Prunus caroliniana

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Prunus caroliniana
Prunuscaroliniana.gif
Scientific classification
Kingdom: Plantae
(unranked): Angiosperms
(unranked): Eudicots
(unranked): Rosids
Order: Rosales
Family: Rosaceae
Genus: Prunus
Species: P. caroliniana
Binomial name
Prunus caroliniana
(Mill.) Aiton 1789
Prunus caroliniana range map 2.png
Natural range of Prunus caroliniana
Synonyms[1][2]

Prunus caroliniana, known as the Carolina laurelcherry,[3] Carolina cherry laurel, cherry laurel, or Carolina cherry, is a small evergreen flowering tree native to the lowlands of Southeastern United States, from North Carolina south to Florida and westward to central Texas.[4][5][6] The species has also escaped into the wild in a few places in California.[7]

Prunus caroliniana is not to be confused with its European relative Prunus laurocerasus, which is also called Cherry Laurel, though mainly known as English Laurel in the U.S.

Description[edit]

Prunus caroliniana is a small to medium-sized evergreen tree which grows to about 5–13 meters (16–43 ft) tall, with a spread of about 6–9 meters (20–30 ft). The leaves are dark green, alternate, shiny, leathery, elliptic to oblanceolate, 5–12 cm (2–4.5 in) long, usually with an entire (smooth) margin, but occasionally serrulate (having subtle serrations), and with cuneate bases. Reproductively mature trees have entire margins, whereas immature ones often have subtle serrations.[8] The twigs are red to grayish brown, slender, and glabrous.[9]

Fragrant white to cream-colored flowers are produced in racemes (stalked bunches) 5–8 cm (2–3 in) long in the late winter to early spring.[4] The fruits are tiny black cherries about 1 cm (0.5 in) in diameter, which persist through winter and are primarily consumed by birds (February - April).[8]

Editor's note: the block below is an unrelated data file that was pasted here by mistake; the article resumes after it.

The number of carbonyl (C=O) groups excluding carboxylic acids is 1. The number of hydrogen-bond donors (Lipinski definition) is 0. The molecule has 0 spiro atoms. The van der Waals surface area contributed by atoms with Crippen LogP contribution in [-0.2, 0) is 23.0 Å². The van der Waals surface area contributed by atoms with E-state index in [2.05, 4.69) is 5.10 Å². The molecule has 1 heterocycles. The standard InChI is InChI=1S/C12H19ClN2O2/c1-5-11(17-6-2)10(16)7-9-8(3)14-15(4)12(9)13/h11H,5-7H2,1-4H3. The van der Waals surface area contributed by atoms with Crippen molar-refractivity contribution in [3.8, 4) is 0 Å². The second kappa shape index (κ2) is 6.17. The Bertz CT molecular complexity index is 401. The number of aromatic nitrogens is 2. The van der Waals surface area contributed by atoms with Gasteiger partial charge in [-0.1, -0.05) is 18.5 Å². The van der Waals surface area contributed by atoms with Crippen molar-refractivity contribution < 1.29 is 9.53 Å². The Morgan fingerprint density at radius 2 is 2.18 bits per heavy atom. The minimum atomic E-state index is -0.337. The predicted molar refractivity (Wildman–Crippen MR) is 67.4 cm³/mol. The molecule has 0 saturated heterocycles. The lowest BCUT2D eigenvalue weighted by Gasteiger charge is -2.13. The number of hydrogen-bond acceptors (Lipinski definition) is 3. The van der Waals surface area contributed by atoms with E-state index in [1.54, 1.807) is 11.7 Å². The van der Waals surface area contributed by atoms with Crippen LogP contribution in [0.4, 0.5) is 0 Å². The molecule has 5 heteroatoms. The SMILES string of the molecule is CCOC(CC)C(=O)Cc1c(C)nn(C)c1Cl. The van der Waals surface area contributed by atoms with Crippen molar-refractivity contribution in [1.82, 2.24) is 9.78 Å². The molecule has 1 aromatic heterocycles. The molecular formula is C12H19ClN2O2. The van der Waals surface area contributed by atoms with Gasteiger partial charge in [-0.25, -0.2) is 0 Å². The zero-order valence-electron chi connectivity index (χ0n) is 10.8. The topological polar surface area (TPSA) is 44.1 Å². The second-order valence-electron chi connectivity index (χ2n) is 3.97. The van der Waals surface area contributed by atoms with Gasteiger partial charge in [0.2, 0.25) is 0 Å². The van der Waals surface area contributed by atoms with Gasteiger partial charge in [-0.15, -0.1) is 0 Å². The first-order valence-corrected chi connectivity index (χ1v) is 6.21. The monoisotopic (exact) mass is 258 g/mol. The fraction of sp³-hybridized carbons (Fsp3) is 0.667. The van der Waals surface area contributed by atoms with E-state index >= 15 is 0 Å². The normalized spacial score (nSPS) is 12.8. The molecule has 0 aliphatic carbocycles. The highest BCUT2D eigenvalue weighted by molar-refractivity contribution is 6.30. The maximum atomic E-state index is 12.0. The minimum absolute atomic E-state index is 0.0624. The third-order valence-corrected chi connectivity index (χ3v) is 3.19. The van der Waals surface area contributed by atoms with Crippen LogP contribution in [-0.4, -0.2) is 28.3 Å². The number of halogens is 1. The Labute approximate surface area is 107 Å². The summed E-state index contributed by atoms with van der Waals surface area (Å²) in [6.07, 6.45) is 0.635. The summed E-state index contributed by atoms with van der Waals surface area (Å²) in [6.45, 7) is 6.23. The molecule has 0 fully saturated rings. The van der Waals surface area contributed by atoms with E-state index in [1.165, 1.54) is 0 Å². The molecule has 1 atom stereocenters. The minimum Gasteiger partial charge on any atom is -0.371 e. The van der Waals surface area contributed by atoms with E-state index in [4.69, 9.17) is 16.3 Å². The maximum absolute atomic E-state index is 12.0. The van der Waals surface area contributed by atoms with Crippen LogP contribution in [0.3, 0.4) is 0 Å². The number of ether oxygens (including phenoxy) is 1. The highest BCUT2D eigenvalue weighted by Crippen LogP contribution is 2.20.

Characteristics[edit]

The leaves and branches contain high amounts of cyanogenic glycosides that break down into hydrogen cyanide when damaged, making it a potential toxic hazard to grazing livestock and children.[4] Due to this, it is considered highly deer-resistant.[8] When crushed, its leaves and green twigs emit a fragrance described as resembling maraschino cherries[10] or almond extract.

Cultivation[edit]

Prunus caroliniana has long been an ornamental tree and landscape hedge shrub in gardens in many parts of the Atlantic states of the United States. The tree is considered hardy in USDA zones 7B through 10A. It is often used in areas where a tough broadleaved evergreen tree is needed of modest size. It prefers full sun and well-drained, acidic soil, often developing chlorosis if grown in overly alkaline soil. It is known to grow to elevations of 152 m (499 ft).[11]

Cultivars[edit]

Cultivated varieties include:

  • Prunus caroliniana 'Compacta' grows to about half the usual height and width of the species.
  • Prunus caroliniana 'Cherry Ruffles' has wavy/ruffled leaf margins.

References[edit]

  1. ^ "The Plant List: A Working List of All Plant Species". Retrieved January 27, 2014. 
  2. ^ Tropicos, Prunus caroliniana (Mill.) Aiton
  3. ^ "Prunus caroliniana". Natural Resources Conservation Service PLANTS Database. USDA. Retrieved 14 October 2015. 
  4. ^ a b c "Prunus caroliniana". Floridata. 
  5. ^ "Prunus caroliniana". Germplasm Resources Information Network. 
  6. ^ Biota of North America Program 2014 county distribution map
  7. ^ Calflora taxon report, University of California, Prunus caroliniana Ait. Carolina laurelcherry
  8. ^ a b c "Prunus caroliniana". Native Plant Database. Lady Bird Johnson Wildflower Center. 
  9. ^ Allen, Charles M.; Dawn Allen Newman; Harry H. Winters (2002). Trees, Shrubs, And Woody Vines Of Louisiana. Los Angeles: Allen's Nature Ventures. p. 192. ISBN 0-9718625-0-8. 
  10. ^ "Prunus caroliniana: Cherry-Laurel". University of Florida. 
  11. ^ Little, Elbert L.; Alfred A. Knopf (1986). The Audubon Society Field Guide To North American Trees (5th ed.). New York, NY. p. 497. ISBN 0-394-50760-6. 

External links[edit]